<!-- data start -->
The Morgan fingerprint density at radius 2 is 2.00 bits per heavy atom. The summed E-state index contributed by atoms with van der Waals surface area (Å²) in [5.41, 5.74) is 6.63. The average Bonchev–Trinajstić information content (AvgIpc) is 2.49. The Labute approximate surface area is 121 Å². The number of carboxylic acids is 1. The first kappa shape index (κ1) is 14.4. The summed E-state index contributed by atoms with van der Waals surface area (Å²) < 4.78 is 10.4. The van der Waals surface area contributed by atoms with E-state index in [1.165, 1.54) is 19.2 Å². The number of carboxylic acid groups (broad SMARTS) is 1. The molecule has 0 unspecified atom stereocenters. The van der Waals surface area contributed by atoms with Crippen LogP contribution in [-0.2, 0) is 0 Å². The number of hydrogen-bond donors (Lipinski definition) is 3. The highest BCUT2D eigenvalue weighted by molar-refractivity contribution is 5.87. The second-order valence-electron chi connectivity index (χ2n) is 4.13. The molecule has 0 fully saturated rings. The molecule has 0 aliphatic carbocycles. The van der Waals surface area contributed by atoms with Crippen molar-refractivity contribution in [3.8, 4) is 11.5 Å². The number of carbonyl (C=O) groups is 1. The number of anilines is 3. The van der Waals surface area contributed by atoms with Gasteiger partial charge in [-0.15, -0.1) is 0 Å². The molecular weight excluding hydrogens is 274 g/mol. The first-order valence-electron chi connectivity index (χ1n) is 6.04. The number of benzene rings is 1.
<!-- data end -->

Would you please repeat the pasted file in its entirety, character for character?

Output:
The Morgan fingerprint density at radius 2 is 2.00 bits per heavy atom. The summed E-state index contributed by atoms with van der Waals surface area (Å²) in [5.41, 5.74) is 6.63. The average Bonchev–Trinajstić information content (AvgIpc) is 2.49. The Labute approximate surface area is 121 Å². The number of carboxylic acids is 1. The first kappa shape index (κ1) is 14.4. The summed E-state index contributed by atoms with van der Waals surface area (Å²) < 4.78 is 10.4. The van der Waals surface area contributed by atoms with E-state index in [1.165, 1.54) is 19.2 Å². The number of carboxylic acid groups (broad SMARTS) is 1. The molecule has 0 unspecified atom stereocenters. The van der Waals surface area contributed by atoms with Crippen LogP contribution in [-0.2, 0) is 0 Å². The number of hydrogen-bond donors (Lipinski definition) is 3. The highest BCUT2D eigenvalue weighted by molar-refractivity contribution is 5.87. The second-order valence-electron chi connectivity index (χ2n) is 4.13. The molecule has 0 fully saturated rings. The molecule has 0 aliphatic carbocycles. The van der Waals surface area contributed by atoms with Crippen molar-refractivity contribution in [3.8, 4) is 11.5 Å². The number of carbonyl (C=O) groups is 1. The number of anilines is 3. The van der Waals surface area contributed by atoms with Gasteiger partial charge in [-0.15, -0.1) is 0 Å². The molecular weight excluding hydrogens is 274 g/mol. The first-order valence-electron chi connectivity index (χ1n) is 6.04. The number of benzene rings is 1.